Tall, dark, and handsome dog lover with broad shoulders and ambition.
Laid-back artist with sandy blonde hair and a low-stress occupation.
Successful entrepreneur with great social skills who likes staying active.
You probably have a pretty good idea of what type of mate you want.
Online dating sites encourage being open about the kind of person that you are looking for, and you probably have a laundry list of characteristics that scrolls through your head as you scroll down the screen. You no doubt also have a list of “deal breakers” in your mind, which will doom any profile to the trash bin.
You have every right to get what you want in life, and never to settle for something that doesn’t fit the definition of what you want.
But what if what you think you want is wrong?
What if you think you want a prominent businessman, but really want a man with more free time? What if you think you want a creative artist-type, but really need a more stable mate? What if you think you want an extroverted athlete, but you really prefer someone who will stay home most evenings?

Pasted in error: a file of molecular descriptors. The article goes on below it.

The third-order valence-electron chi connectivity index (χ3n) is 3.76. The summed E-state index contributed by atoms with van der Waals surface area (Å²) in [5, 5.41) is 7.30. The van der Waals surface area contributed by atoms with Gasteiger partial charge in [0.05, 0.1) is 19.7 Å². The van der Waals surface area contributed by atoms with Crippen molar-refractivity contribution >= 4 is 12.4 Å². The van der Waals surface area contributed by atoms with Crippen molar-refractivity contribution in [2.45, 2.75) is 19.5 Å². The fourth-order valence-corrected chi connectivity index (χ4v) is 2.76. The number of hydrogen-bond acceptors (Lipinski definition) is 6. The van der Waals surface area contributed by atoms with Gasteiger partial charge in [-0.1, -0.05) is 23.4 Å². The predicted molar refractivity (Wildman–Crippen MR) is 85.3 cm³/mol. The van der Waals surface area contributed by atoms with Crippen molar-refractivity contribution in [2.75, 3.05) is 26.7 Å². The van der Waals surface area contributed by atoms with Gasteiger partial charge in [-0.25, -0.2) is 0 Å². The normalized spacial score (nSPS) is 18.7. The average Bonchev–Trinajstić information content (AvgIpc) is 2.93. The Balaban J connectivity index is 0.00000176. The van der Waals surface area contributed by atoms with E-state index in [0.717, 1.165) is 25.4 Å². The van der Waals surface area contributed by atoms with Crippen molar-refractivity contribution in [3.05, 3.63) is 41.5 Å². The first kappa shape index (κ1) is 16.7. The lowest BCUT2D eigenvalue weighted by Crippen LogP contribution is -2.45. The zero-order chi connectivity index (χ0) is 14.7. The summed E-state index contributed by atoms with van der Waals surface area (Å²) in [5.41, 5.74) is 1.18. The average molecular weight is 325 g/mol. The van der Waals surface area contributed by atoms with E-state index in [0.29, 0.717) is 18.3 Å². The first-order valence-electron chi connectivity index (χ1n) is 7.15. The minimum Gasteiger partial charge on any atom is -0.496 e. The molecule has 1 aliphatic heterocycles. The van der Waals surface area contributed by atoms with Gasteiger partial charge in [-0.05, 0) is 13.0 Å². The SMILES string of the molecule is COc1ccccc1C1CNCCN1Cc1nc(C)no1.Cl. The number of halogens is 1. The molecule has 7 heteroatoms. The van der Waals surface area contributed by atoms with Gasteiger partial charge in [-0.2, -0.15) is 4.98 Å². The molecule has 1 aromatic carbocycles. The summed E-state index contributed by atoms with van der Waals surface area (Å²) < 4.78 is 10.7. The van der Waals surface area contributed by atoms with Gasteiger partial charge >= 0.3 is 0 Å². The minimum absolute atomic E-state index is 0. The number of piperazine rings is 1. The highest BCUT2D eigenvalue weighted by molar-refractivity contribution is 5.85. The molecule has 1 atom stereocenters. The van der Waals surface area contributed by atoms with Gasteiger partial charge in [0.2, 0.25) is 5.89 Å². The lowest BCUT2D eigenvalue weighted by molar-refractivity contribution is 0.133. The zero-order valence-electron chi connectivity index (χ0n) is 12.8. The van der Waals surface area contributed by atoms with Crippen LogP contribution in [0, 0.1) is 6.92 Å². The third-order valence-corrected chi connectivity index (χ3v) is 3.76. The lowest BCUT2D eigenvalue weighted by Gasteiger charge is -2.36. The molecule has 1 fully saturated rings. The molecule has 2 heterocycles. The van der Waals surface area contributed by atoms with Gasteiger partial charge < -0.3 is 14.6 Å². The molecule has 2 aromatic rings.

If you look back at your past relationships and it seems like you are dating the same man or woman again and again and again – it’s possible that your mate template is a bad fit for your emotional needs.
Many factors can contribute to having mismatched needs and wants. From a young age, we imagine what our ideal mate would be like. Early sexual experiences and romances can cement this template in our minds, and you can spend the rest of your life looking for someone to fill out the form. Along with the onslaught of media telling us what we should want, it can easy to lose sight of what you truly need – if you ever saw it in the first place.
But people aren’t templates. You’ll never find a person who checks off every item on your laundry list. While you shouldn’t waver on important characteristics like values or emotional health, it is crucial to determine which elements of your laundry list need to be crossed off for good.
Ask yourself the following questions to help decide if your wants match your needs:
• Do the people that I’ve been in relationships with share similar characteristics? If so, what are they?
• What is on my “laundry list” of desirable qualities in an ideal mate? What are my deal breakers? Are any of these leftovers from my teen years and early 20s? Are there any that need to be chucked in the trash?
• Do I have a “type” – physically, energy-wise, artistically, financially, emotionally, spiritually or otherwise? Describe your type. Has it changed over the years?
• What activities do I most like to do with my partner? Do I like to stay in, go out, or both?